The Rise of Europe's Far-Right Threatens Peace on the Continent. Just Ask The Jews

Germany Far-Right Europe Islam
A member of a German far-right movement sings during a demonstration organized by neo-Nazi groups against radical Islam in Cologne, Germany, October 25, 2015. Reuters/Wolfgang Rattay

"Those who don't know history are destined to repeat it." These famous words, spoken by the great statesman Edmund Burke, are more relevant today than perhaps at any time in our history. The horrors of Europe's Nazi past were once enough to deter people from supporting the far-right, but judging from recent events in Germany our collective memory is fading.

Today, Jews of Europe may not be the primary targets of far-right hostility. However, we are not far behind and would need communal amnesia not to watch developments with trepidation. When fascism and bigotry raise their ugly heads, Jews are never far down the list of targets. And once they come for the Jews, all freedom-loving people are at risk.

On March 13, the anti-immigration party Alternative for Germany, or AfD, made substantial gains in regional elections, marking a dangerous development in European politics. This is not an isolated incident. Earlier this month, the far-right People's Party made striking electoral gains in Slovakia, and around Europe far-right parties like Jobbik in Hungary, Golden Dawn in Greece and Marie Le Pen's Front National in France are gaining in popularity. The NDP also won a seat in the European Parliament. Britain has so far remained immune, but must not be complacent.

The AfD's electoral success is not as yet enough to undermine fatally the progress made by Germany since the Second World War, from the most evil of regimes to arguably Europe's greatest supporter of minority rights. However, the lurch to the far-right does promote the fragmentation and polarisation of a political landscape that is critical to the stability of the continent on the whole. Though the AfD is unlikely to join any government—all other parties have refused to form a coalition with it—the national debate is undoubtedly being pulled to the right, and the German agenda is being refocused on divisive policies that only serve to promote hatred and intolerance.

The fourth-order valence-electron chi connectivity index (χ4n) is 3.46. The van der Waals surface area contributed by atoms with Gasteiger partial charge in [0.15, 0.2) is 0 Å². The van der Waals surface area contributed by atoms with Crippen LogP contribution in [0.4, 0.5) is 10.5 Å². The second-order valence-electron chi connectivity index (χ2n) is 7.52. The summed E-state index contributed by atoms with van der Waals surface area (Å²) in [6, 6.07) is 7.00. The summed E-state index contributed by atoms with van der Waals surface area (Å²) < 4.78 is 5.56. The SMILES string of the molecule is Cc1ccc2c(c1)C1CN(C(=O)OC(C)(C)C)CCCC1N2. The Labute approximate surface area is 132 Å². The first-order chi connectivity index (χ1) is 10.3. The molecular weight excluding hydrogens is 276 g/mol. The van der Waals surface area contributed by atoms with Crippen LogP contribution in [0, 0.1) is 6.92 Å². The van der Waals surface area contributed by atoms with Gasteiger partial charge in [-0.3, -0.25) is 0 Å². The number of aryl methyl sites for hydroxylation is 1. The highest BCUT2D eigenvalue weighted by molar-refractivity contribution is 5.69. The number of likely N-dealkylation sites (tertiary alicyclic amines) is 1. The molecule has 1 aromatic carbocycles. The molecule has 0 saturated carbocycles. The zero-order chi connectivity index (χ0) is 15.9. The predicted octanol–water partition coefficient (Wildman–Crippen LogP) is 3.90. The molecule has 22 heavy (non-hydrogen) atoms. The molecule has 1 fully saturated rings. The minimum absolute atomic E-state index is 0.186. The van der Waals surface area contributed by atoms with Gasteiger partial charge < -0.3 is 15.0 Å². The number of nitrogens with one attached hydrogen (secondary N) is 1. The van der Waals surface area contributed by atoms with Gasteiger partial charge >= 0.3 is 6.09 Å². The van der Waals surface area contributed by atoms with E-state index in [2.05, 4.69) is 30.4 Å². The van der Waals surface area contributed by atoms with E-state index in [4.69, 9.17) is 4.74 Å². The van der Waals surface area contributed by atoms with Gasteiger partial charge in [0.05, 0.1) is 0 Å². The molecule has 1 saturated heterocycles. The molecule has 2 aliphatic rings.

The rise of populist reactionary politics is not just a European phenomenon; indeed, the U.S. seems to be falling prey to similar worrying tendencies, with the fear-mongering, xenophobic rhetoric dominating the Republican primaries. When you consider the extreme right-wing sentiments that allowed Marine Le Pen to dominate France's regional elections in 2015, it may not come as a surprise that other electorates are following suit. However, this shift is dramatic when you consider that for almost 70 years German politics has been stabilized by a strong, centrist consensus that has rejected extremism and created one of the most tolerant, free and democratic nations on Earth.

This major shift in Germany marks a worrying break from the post-war Europe we fought so hard to build. If we look at the EU today, the right-wing nationalist parties may not be the largest but they are shouting loudly. They use their voices to distract debate, intimidate, instil fear and pull political dialogue to the right, ultimately seeking to polarize society into and "us and "them." We must not let them.

The refugee crisis has presented many challenges for people in Germany and Europe as a whole, and many attribute the AfD's success to these pressures. However, this does not diminish the severity of such a shift in voter sentiment. That Germany can now even consider supporting the far-right, given the horrors of the Holocaust signals a deeper change and it is very likely that worse is still to come.

Right-wing parties were traditionally marginalized in Germany and, unlike in many European nations, these parties played no part in government or policy formation. That the electorate is now responding so enthusiastically to right-wing populists and extremists borders on a crisis of democracy. The rejection of the mainstream parties ultimately shows the German people shunning stability in order to signal discontent. Far from being constructive, this move weakens our social fabric and presents new challenges to governing Europe's largest economy.

It is clear that there are genuine grievances expressed by voters across the democratic world and these concerns—including economic stagnation, immigration and inequality—are certainly serious challenges that need to be addressed. A German TV poll last week found that 76 percent of the electorate thought that the main parties were "not taking their concerns about refugees seriously," and another survey indicated a large percentage of AfD votes came from unhappy former supporters of Angela Merkel's ruling Christian Democrats' Union (CDU).

While the reactionary far-right parties may seem to offer an attractive alternative for some to the political status-quo, ultimately they do not propose constructive solutions and their hateful rhetoric divides peoples and encourages violence. I urge the electorates across the democratic world to heed the lessons of history. Intolerance and hatred can only lead to ruin. Just ask the Jews.

Moshe Kantor is the president of the European Jewish Congress.